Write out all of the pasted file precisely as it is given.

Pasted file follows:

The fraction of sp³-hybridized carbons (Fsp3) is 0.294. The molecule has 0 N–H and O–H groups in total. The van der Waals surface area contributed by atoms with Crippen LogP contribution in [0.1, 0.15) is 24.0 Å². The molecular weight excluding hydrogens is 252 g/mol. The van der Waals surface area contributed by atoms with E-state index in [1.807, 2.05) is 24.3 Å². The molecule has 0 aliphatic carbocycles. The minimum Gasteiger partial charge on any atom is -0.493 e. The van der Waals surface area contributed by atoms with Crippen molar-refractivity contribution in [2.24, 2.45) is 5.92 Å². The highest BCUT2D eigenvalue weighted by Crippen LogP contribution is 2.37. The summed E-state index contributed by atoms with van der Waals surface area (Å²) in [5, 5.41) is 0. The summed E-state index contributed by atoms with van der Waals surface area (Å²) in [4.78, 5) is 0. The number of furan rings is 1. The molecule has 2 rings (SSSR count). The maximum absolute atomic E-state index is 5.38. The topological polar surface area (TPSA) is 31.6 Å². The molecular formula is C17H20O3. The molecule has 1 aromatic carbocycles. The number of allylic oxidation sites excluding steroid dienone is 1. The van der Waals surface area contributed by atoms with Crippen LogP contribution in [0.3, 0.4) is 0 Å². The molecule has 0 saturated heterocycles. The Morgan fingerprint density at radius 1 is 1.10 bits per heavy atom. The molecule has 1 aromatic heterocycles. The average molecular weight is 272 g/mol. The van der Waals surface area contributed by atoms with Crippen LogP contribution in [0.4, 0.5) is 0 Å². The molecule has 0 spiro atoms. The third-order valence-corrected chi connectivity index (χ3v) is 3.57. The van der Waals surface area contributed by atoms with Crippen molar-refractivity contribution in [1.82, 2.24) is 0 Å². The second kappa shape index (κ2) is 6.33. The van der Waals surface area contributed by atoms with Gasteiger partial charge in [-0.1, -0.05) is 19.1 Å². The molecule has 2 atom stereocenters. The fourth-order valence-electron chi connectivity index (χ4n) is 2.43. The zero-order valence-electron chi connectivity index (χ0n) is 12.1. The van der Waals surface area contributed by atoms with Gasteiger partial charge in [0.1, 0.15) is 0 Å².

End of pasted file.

The fraction of sp³-hybridized carbons (Fsp3) is 0.294. The molecule has 0 N–H and O–H groups in total. The van der Waals surface area contributed by atoms with Crippen LogP contribution in [0.1, 0.15) is 24.0 Å². The molecular weight excluding hydrogens is 252 g/mol. The van der Waals surface area contributed by atoms with E-state index in [1.807, 2.05) is 24.3 Å². The molecule has 0 aliphatic carbocycles. The minimum Gasteiger partial charge on any atom is -0.493 e. The van der Waals surface area contributed by atoms with Crippen molar-refractivity contribution in [2.24, 2.45) is 5.92 Å². The highest BCUT2D eigenvalue weighted by Crippen LogP contribution is 2.37. The summed E-state index contributed by atoms with van der Waals surface area (Å²) in [5, 5.41) is 0. The summed E-state index contributed by atoms with van der Waals surface area (Å²) in [4.78, 5) is 0. The number of furan rings is 1. The molecule has 2 rings (SSSR count). The maximum absolute atomic E-state index is 5.38. The topological polar surface area (TPSA) is 31.6 Å². The molecular formula is C17H20O3. The molecule has 1 aromatic carbocycles. The number of allylic oxidation sites excluding steroid dienone is 1. The van der Waals surface area contributed by atoms with Crippen LogP contribution in [0.3, 0.4) is 0 Å². The molecule has 0 saturated heterocycles. The Morgan fingerprint density at radius 1 is 1.10 bits per heavy atom. The molecule has 1 aromatic heterocycles. The average molecular weight is 272 g/mol. The van der Waals surface area contributed by atoms with Crippen LogP contribution in [0.4, 0.5) is 0 Å². The molecule has 0 spiro atoms. The third-order valence-corrected chi connectivity index (χ3v) is 3.57. The van der Waals surface area contributed by atoms with Crippen molar-refractivity contribution in [1.82, 2.24) is 0 Å². The second kappa shape index (κ2) is 6.33. The van der Waals surface area contributed by atoms with Gasteiger partial charge in [-0.1, -0.05) is 19.1 Å². The molecule has 2 atom stereocenters. The fourth-order valence-electron chi connectivity index (χ4n) is 2.43. The zero-order valence-electron chi connectivity index (χ0n) is 12.1. The van der Waals surface area contributed by atoms with Gasteiger partial charge in [0.1, 0.15) is 0 Å².